i will add some good bibliographical info in the next few days, and include a lot of the studies which have been done. i'll also add as many citations as possible, and try to hone the entry further. when it come to human beings, the main thing with EDC's seems to be the effect they have on the developing fetus. This is the area where most of the recent research is focused. Shanna Swan believes that exposure to EDC's in the womb in the first trimester is far and away the most significant route of contamination. its obvious that adults have very little to fear from the low level exposure to these toxins, but the disruption of the exquisite and fragile hormonal balance of the developing fetus is obviously of great concern. it IS kind of shocking to find out that umbilical cord blood has been found to contain literally hundreds of chemicals in varying degrees, including DDT, PCB's etc. another disturbing fact is that the exposure of the male fetus to EDC's seems to be a much greater problem than female exposure. This is why the decision of the EPA to not test for prenatal exposure is so outrageous and disappointing. —Preceding unsigned comment added by Milkandhoney1 (talkcontribs) 06:02, 31 December 2007 (UTC) As seems to becoming the norm instead of the exception, people as in individuals, are deleting sections, words, etc. who do not have the authority to do anything remotely close to such a drastic action. The main reason Wikipedia style references are losing credibility is just such behavior. PRIOR to deletion one can request it be deleted and give their opinion of why. However EVEN CORRECTING A SPELLING ERROR is forbidden at least according to the "Wiki police" who put an IP ban on my account for deleting a section that was stolen from my own personal web site! So naturally seeing a couple of pompous jerks bantering back and forth deleting and threatening to delete repeatedly until they get their way, seems like the rules only apply to a very few select people. —Preceding unsigned comment added by 75.17.215.115 (talk) 01:26, 17 December 2010 (UTC)

Integrity of the findings[edit]

  • Remember the scare over chemicals, including pesticides, that supposedly acted as endocrine disruptors? Endocrine disruptors purportedly interfered with our bodies' hormonal systems, potentially harming all sorts of growth and developmental processes.
  • One of the original research papers that got this whole thing started, published in in the journal "Science" in 1996, was eventually retracted. Neither the author nor any other researchers could duplicate the findings. [3]

Anyone seen the original Science article or the retraction? How about the quote from Office of Research Integrity saying that Arnold

"committed scientific misconduct by intentionally falsifying the research results published in the journal Science and by providing falsified and fabricated materials to investigating officials," and that "there is no original data or other corroborating evidence to support the research results and conclusions reported in the Science paper as a whole." [citation needed]

I want to know if our article on "endocrine disruptors" is scientifically sound. --Uncle Ed 22:36, 27 February 2007 (UTC)

The scientist who faked his findings was reprimanded by the U.S. goverment:

Steven F. Arnold, Ph.D., Tulane University: Based on the report of an investigation conducted by Tulane University, dated July 16, 1999, and additional analysis conducted by ORI in its oversight review, the U.S. Public Health Service (PHS) found that Dr. Arnold, former Research Assistant Professor at the Center for Bioenvironmental Research at Tulane University Medical Center, engaged in scientific misconduct. Dr. Arnold committed scientific misconduct by intentionally falsifying the research results reported in Table 3 of a paper published in the journal Science [footnote: Steven F. Arnold, Diane M. Klotz, Bridgette M. Collins, Peter M. Vonier, Louis J. Guillette, Jr., John A. McLachlan. "Synergistic Activation of Estrogen Receptor with Combinations of Environmental Chemicals." Science 272:1489-1492 (June 7, 1996) (hereafter referred to as the "Science paper")] and by providing falsified and fabricated materials to investigating officials at Tulane University in response to a request for original data to support the research results and conclusions reported in the Science paper. In addition, PHS finds that there is no original data or other corroborating evidence to support the research results and conclusions reported in the Science paper as a whole. [4]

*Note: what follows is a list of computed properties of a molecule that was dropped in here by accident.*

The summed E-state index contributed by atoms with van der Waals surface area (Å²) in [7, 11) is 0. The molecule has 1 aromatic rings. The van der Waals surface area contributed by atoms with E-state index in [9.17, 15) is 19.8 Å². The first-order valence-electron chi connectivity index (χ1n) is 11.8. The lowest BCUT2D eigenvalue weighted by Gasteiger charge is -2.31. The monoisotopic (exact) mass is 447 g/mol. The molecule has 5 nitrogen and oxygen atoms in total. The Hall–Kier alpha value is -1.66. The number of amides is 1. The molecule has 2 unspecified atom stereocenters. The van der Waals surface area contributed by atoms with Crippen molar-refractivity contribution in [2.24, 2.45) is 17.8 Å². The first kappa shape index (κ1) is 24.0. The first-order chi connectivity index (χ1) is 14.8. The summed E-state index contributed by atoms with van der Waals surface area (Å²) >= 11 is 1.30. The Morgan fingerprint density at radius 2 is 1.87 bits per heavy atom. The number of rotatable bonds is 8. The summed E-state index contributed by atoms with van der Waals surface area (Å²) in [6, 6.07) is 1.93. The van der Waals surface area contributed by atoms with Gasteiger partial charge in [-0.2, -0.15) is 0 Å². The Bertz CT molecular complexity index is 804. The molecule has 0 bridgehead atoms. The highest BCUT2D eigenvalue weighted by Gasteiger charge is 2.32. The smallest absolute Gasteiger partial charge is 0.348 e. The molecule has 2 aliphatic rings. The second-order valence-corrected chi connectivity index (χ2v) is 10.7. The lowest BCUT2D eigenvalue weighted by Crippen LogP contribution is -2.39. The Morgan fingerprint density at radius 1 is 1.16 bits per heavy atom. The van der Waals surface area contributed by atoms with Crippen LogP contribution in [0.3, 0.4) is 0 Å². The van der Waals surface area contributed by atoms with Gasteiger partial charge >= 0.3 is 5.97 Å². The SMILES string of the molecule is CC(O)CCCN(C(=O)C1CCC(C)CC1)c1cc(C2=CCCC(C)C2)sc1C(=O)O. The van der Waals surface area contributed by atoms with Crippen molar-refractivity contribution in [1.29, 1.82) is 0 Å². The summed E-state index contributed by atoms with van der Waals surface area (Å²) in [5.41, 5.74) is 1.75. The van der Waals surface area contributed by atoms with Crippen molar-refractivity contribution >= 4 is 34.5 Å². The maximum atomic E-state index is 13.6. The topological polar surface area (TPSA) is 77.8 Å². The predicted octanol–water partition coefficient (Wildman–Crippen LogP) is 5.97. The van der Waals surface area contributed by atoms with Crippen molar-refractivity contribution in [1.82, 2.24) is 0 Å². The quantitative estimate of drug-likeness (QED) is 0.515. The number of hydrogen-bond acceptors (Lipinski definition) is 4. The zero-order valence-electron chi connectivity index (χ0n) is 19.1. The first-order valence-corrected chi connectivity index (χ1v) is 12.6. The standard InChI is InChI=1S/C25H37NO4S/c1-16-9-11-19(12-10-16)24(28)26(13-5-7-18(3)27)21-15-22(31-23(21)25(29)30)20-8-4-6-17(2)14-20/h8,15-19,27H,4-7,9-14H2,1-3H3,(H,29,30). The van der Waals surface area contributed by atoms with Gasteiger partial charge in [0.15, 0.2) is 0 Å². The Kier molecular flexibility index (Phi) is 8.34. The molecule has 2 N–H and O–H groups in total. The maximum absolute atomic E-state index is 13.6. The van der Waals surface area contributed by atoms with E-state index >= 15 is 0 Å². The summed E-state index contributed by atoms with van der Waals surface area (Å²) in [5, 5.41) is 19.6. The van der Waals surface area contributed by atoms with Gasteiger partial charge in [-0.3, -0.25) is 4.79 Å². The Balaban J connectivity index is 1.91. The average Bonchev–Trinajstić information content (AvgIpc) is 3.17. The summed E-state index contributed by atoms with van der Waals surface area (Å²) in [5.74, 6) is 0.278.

This is an example of scientific fraud which environmentalists used to get a ban on something which turned out not to be harmful after all. --Uncle Ed 01:19, 28 February 2007 (UTC)

And what would you be yelling if the fraud had been one with the opposite result, say that, instead of synergistically enhancing the effect, he had, without doing any actual research, published a paper showing that the compounds cancelled each other's effects? When I see a paper that reinforces a theory of mine, I'm probably going to tout it, knowing that science will eventually correct any untruths: that's why some of us have faith in the scientific method. What frightens me the most about EDs and similar chemicals is that some scientists may be so frightened of them also that they violate their own "vows," so to speak. We don't know, in that case, why Arnold did what he did: did he partly carry out the experiment, was he trying to cover up for laziness or some overwhelming personal problem that occurred at the time, or did he "know" the results in advance and decide not to waste the time doing the actual work, or what? If a scientist is so frightened by these things that he or she decides to fake or exaggerate the results in order to frighten us, I am more concerned than ever. The Endocrine Society is not a bunch of wild-eyed radicals or marching environmentalists: their concern should hit all of us at our cores.GeorgeButel (talk) 06:59, 5 March 2012 (UTC)GeorgeButel